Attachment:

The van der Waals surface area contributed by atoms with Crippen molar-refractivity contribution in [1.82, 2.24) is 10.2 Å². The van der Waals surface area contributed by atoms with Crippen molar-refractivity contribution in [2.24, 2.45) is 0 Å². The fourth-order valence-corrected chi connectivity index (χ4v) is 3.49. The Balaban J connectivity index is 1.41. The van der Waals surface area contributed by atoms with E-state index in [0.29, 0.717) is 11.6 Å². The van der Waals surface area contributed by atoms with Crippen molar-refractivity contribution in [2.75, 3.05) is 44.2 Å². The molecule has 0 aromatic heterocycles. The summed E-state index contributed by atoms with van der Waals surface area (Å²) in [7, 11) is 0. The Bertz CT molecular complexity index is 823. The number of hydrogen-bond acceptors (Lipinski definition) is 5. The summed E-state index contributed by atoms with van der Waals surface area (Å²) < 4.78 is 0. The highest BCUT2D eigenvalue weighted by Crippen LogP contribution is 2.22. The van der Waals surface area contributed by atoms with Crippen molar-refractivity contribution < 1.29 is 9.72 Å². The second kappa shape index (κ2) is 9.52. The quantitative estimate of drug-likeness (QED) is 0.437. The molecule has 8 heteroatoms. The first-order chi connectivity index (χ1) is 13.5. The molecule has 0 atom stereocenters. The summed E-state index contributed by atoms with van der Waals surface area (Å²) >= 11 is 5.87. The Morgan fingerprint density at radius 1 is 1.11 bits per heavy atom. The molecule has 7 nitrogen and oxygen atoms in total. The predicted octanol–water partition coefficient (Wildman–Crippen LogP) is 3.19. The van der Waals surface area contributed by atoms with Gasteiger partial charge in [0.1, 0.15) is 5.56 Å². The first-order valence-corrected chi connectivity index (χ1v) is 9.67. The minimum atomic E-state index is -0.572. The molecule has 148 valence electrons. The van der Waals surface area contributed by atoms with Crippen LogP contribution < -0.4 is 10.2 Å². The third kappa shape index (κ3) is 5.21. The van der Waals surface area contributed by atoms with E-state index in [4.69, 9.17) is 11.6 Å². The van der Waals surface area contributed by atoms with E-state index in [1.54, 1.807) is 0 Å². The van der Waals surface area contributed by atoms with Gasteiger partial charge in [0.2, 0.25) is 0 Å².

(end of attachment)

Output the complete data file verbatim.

The van der Waals surface area contributed by atoms with Crippen molar-refractivity contribution in [1.82, 2.24) is 10.2 Å². The van der Waals surface area contributed by atoms with Crippen molar-refractivity contribution in [2.24, 2.45) is 0 Å². The fourth-order valence-corrected chi connectivity index (χ4v) is 3.49. The Balaban J connectivity index is 1.41. The van der Waals surface area contributed by atoms with E-state index in [0.29, 0.717) is 11.6 Å². The van der Waals surface area contributed by atoms with Crippen molar-refractivity contribution in [2.75, 3.05) is 44.2 Å². The molecule has 0 aromatic heterocycles. The summed E-state index contributed by atoms with van der Waals surface area (Å²) in [7, 11) is 0. The Bertz CT molecular complexity index is 823. The number of hydrogen-bond acceptors (Lipinski definition) is 5. The summed E-state index contributed by atoms with van der Waals surface area (Å²) < 4.78 is 0. The highest BCUT2D eigenvalue weighted by Crippen LogP contribution is 2.22. The van der Waals surface area contributed by atoms with Crippen molar-refractivity contribution < 1.29 is 9.72 Å². The second kappa shape index (κ2) is 9.52. The quantitative estimate of drug-likeness (QED) is 0.437. The molecule has 8 heteroatoms. The first-order chi connectivity index (χ1) is 13.5. The molecule has 0 atom stereocenters. The summed E-state index contributed by atoms with van der Waals surface area (Å²) >= 11 is 5.87. The Morgan fingerprint density at radius 1 is 1.11 bits per heavy atom. The molecule has 7 nitrogen and oxygen atoms in total. The predicted octanol–water partition coefficient (Wildman–Crippen LogP) is 3.19. The van der Waals surface area contributed by atoms with Gasteiger partial charge in [0.1, 0.15) is 5.56 Å². The first-order valence-corrected chi connectivity index (χ1v) is 9.67. The minimum atomic E-state index is -0.572. The molecule has 148 valence electrons. The van der Waals surface area contributed by atoms with Crippen LogP contribution < -0.4 is 10.2 Å². The third kappa shape index (κ3) is 5.21. The van der Waals surface area contributed by atoms with E-state index in [4.69, 9.17) is 11.6 Å². The van der Waals surface area contributed by atoms with E-state index in [1.54, 1.807) is 0 Å². The van der Waals surface area contributed by atoms with Gasteiger partial charge in [0.2, 0.25) is 0 Å².